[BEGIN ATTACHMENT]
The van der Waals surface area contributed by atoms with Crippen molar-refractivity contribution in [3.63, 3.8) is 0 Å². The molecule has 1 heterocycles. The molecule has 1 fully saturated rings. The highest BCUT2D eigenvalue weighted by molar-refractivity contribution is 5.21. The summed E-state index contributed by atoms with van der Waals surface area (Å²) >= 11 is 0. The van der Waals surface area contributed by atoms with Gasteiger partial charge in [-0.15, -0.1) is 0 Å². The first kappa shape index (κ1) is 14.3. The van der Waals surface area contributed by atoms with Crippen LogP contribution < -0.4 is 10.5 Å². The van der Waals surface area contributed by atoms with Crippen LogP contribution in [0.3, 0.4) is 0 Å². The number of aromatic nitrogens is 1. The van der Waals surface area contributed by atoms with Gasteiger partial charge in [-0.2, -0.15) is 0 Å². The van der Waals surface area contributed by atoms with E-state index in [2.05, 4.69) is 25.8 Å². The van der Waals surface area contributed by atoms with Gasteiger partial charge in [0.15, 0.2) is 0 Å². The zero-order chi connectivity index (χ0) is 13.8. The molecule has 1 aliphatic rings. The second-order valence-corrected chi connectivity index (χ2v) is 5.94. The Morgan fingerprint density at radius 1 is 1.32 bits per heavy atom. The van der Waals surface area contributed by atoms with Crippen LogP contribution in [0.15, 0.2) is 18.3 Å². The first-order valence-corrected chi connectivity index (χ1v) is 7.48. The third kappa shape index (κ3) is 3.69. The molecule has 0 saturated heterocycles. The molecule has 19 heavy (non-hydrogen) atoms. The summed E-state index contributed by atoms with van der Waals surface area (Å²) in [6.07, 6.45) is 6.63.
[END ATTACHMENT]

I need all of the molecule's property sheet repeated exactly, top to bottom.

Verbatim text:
The van der Waals surface area contributed by atoms with Crippen molar-refractivity contribution in [3.63, 3.8) is 0 Å². The molecule has 1 heterocycles. The molecule has 1 fully saturated rings. The highest BCUT2D eigenvalue weighted by molar-refractivity contribution is 5.21. The summed E-state index contributed by atoms with van der Waals surface area (Å²) >= 11 is 0. The van der Waals surface area contributed by atoms with Gasteiger partial charge in [-0.15, -0.1) is 0 Å². The first kappa shape index (κ1) is 14.3. The van der Waals surface area contributed by atoms with Crippen LogP contribution < -0.4 is 10.5 Å². The van der Waals surface area contributed by atoms with Crippen LogP contribution in [0.3, 0.4) is 0 Å². The number of aromatic nitrogens is 1. The van der Waals surface area contributed by atoms with Gasteiger partial charge in [-0.2, -0.15) is 0 Å². The van der Waals surface area contributed by atoms with E-state index in [2.05, 4.69) is 25.8 Å². The van der Waals surface area contributed by atoms with Gasteiger partial charge in [0.15, 0.2) is 0 Å². The zero-order chi connectivity index (χ0) is 13.8. The molecule has 1 aliphatic rings. The second-order valence-corrected chi connectivity index (χ2v) is 5.94. The Morgan fingerprint density at radius 1 is 1.32 bits per heavy atom. The van der Waals surface area contributed by atoms with Crippen LogP contribution in [0.15, 0.2) is 18.3 Å². The first-order valence-corrected chi connectivity index (χ1v) is 7.48. The third kappa shape index (κ3) is 3.69. The molecule has 0 saturated heterocycles. The molecule has 19 heavy (non-hydrogen) atoms. The summed E-state index contributed by atoms with van der Waals surface area (Å²) in [6.07, 6.45) is 6.63.